The Societies of Colonial New England and Virginia The societies of New England and Virginia in the seventeenth century contrasted each other greatly. Many of the immigrants that settled in these regions were from English or European origin. Ironically, the life expectancy, family life, and types of communities that these societies created completely contradicted each other. Virginias society was a gold rush society where a majority of the colonists were men who became indentured servants. Document F reveals that they fled England in search of a more prosperous life. The statistics in document C exhibit the fact that most of the colonists in Virginia were men. At this time in history, for every five men in Virginia there was only one woman. The colonists in New England, on the other hand, immigrated to America in families.
New Englanders lived in communities that consisted mostly of families. Document B illustrates this phenomenon. As document D states, the people of New England intended their town to be composed of forty familiesrich and poor. The colonists in New England had large families. The children in these families were their familys laborers. This explains why only 17 percent of their population was composed of indentured servants compared to 80 percent in Virginia. The life expectancies of colonists in New England greatly exceeded the life expectancies of the colonists in Virginia.
The James River in Virginia became contaminated in the summer. This caused the colonists to become infected with diseases such as dysentery, typhoid, and malaria. These diseases can be held accountable for a death rate in Virginia of 80 percent. The life expectancy of men in New England, on the other hand, was 72 years of age. The New England colonists were Puritans that hoped to create a model city in their immigration to America (document A).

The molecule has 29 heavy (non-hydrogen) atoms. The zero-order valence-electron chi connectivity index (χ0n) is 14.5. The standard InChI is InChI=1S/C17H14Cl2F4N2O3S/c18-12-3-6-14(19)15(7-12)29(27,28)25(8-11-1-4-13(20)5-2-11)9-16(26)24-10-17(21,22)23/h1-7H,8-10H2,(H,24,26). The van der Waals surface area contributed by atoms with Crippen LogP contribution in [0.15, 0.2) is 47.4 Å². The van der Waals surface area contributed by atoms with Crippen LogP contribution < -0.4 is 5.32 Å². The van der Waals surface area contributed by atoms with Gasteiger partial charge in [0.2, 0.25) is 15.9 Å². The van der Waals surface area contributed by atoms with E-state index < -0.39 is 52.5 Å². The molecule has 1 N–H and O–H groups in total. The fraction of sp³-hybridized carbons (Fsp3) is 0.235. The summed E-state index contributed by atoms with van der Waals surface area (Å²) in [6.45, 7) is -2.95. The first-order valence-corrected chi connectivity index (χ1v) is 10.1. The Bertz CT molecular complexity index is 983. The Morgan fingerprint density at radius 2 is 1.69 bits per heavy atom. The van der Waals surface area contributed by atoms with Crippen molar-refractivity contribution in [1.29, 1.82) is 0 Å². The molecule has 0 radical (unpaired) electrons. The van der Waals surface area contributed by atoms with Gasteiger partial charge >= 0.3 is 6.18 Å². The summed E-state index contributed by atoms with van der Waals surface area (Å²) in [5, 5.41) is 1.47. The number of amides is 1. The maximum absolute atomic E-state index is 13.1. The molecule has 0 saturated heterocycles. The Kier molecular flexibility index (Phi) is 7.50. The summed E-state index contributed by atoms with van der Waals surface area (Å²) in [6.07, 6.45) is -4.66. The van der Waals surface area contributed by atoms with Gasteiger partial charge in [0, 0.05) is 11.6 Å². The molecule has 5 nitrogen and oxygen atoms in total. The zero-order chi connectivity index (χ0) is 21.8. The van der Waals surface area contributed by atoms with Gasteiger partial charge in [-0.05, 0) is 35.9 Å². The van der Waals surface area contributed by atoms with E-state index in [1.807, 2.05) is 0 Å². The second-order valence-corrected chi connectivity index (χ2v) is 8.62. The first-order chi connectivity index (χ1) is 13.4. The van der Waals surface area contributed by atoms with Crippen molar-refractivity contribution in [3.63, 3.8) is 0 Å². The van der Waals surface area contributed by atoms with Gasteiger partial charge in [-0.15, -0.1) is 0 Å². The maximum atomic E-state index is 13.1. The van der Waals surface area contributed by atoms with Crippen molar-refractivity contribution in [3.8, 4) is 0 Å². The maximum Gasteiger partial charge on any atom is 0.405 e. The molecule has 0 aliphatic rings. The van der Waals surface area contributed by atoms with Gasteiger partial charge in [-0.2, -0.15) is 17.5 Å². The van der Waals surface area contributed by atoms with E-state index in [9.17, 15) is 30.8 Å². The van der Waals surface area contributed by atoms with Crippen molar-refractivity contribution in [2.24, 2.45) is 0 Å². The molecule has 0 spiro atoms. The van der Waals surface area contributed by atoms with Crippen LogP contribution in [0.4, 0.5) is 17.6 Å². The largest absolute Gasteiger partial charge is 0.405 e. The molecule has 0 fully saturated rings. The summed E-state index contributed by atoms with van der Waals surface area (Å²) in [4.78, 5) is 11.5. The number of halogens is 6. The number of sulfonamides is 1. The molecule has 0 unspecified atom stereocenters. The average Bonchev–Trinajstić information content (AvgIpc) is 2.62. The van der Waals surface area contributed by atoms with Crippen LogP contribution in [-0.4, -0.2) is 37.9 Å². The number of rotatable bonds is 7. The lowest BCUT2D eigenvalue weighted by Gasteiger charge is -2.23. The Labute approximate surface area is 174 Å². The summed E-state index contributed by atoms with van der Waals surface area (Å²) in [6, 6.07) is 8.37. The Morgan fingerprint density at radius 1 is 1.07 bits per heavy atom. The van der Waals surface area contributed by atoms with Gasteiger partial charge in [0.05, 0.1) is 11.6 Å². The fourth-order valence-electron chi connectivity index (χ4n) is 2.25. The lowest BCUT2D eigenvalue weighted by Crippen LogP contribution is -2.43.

... up the public treasure.” (Doc H) New England’s colonist based society led to a conservative and un hostile environment, while ... citizens. Another needed moral was to make sure that every family was provided for, including a “convenient proportion for a ... unity, and motives evolved their societies into polar opposites. In New England, unity was a way of life. They believed in a balance ...
As document D states, the colonists wanted to join in church covenant to walk in all the ways of Christ. The colonists intended to erect the kind of churches in America that god demanded.
Document E also illustrates the colonists passion for religion when it recommended that, all tradesmen and laborers consider the religious end of their callingsreceiving such moderate profit as may enable them to serve God. The New England colonists feared the consequences England would face with their lack of enthusiasm for church in its government. There were many causes for the different societies created when the English immigrated to New England and Virginia in the seventeenth century. The environmental differences between these two geographical areas must be accountable for the disease and life expectancy of the colonists. The motives for immigration must also be held responsible for the fundamental differences between the societies that were created in Virginia and New England.